Using both of these understandings of outlier, the term pertains much to our faith. In today’s passage, Elijah is an outlier. He was a prophet who stood far outside the norm. At times, he was practically the last one standing for God. He spoke the truth no matter the risk, always being obedient to God. Accordingly, Elijah is widely accepted as the greatest Old Testament prophet. In our passage, Elisha shows the dogged persistence required to become an outlier. He has personally witnessed Elijah’s absolute faith in God and his total trust to go where God sent and to say what God said to say. It is something he wants for himself, so he follows closely as Elijah’s end draws near. Elisha’s persistence pays off as he sees Elijah taken, thus receiving the reward: a double portion of his spirit.

It is interesting to me that Elijah is taken not in some suspenseful moment but simply as they are “walking along and talking together…”. Elijah had just nonchalantly yet miraculously parted the Jordan so they could cross, allowing them to continue to simply walk and talk. These ideas remind me of our faith journey. We too walk and talk through life alongside God. Much of the time life is routine or normal. Yet by walking close and talking consistently, we grow deep in our relationship with God. And we do have moments, times God parts the waters, allowing us to safely pass through. Some of the time we do not even know God has intervened. Other times, it is right there for us to see. At times God gives us these moments that awe and uplift us. These too build our relationship.

As I ponder my daily walk with God, blessed here and there with those “God moments”, I am humbled and awed. I simply say: thank you God!

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His Presence

Have you ever had an experience or a moment where you felt God’s presence unexpectedly?  Most of our encounters tend to be either in worship during a song or sometimes during an intense time of prayer.  But have you ever had a visit from God outside of these cases?

At times maybe you have been moved by God from something in nature – a beautiful sunset or a powerful thunderstorm.  Maybe it was in a moment of tragedy or in an experience with an act of heroism where you could sense His presence.

In all of these cases where suddenly God is in our midst, how do we respond?  Are we like Peter, scrambling for something to do, or do we move on quickly, made uncomfortable by the unfamiliar?  Or is yours a different reaction?

When God is present in a song or time of prayer during worship, I hope the moment never ends, that the song or prayer just goes on forever.  I find the same desire to extend His presence during a storm or other event in nature, but that too always ends.  Although all of these experiences come to an end, there is no denying that God has been intimately present.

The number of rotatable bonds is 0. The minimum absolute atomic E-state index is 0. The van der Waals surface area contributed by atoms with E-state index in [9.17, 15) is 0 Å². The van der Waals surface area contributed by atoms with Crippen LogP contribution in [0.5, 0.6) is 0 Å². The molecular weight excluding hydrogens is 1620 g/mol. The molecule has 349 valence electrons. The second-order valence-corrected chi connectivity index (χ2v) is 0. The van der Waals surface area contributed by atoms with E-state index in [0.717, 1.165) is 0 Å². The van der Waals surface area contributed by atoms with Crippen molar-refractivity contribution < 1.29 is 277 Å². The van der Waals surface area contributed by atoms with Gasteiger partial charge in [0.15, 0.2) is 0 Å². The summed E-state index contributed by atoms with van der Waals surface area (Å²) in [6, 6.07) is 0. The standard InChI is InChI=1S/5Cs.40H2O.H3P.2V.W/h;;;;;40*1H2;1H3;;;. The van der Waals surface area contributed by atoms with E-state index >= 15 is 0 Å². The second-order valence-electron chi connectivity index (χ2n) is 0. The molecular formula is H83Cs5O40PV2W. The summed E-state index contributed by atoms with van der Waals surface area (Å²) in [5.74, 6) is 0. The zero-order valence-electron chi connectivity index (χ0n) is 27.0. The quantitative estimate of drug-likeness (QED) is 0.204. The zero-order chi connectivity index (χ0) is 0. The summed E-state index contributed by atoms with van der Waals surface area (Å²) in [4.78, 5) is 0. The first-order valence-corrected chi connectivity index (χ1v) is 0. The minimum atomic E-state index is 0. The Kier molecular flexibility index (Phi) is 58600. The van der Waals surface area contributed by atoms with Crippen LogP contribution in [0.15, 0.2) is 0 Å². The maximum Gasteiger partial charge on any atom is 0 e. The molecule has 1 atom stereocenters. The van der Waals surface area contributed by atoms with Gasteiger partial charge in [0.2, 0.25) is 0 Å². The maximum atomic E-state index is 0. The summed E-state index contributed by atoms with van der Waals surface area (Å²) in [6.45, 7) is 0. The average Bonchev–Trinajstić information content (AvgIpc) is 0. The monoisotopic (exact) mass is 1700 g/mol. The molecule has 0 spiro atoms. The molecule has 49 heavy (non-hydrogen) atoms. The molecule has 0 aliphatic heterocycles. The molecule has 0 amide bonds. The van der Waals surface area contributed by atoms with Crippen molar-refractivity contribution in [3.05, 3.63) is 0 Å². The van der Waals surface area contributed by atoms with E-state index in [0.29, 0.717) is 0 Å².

And what is our repsonse?  What do we do with this amazing divine encounter?  Immediately after the expereience, our common feeling is awe – sometimes we are hardly able to express what we feel in words and sometimes we feel as if we cannot believe what we just experienced.  As the feeling of awe passes we usually move to thanksgiving and often to praise.  It is the natural response of a grateful heart.  It is essential that we always offer our thanksgiving and praise, for we have been directly blessed by the living God.  Today, may you be blessed by our living God!

Scripture reference: Mark 9: 2-9

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Connecting to God

When the storm clouds begin to build I like to sit on the front steps or out back on the deck.  As the storm builds I can sense God’s energy and presence.  When the lightning flashes and the thunder claps, God’s power is at hand.  Sometimes when it is raining, I like to open the window or sliding door and just listen to the raindrops landing.  It reminds me that God is watering and nourishing the earth.

At other times I like to go out in the sun in the quiet of midday and listen to the birds singing.  Late at night I like to go out in the stillness and stare at the stars.  Sometimes He even treats me to a shooting star.  God can be found in many way sin our created world.

In all these things I sense God’s presence still working in our world.  The voice that created all we know with just a word continues to be involved in our world.  I awe at the sense of God’s power, majesty, and strength in the world all around us.

And what is my response?  Experiencing God in the world around me often leads me to pray a prayer of thanksgiving and love.  Sometimes it causes me to lift my voice in song.  Sometimes I simply stand amazed and take it in, allowing His presence to envelop and fill me.  Connecting to God in such ways renews and refreshes me.  Take some time to be in connection.  Allow His majesty and power to awe you.  Feel His presence.

Scripture reference: Psalm 29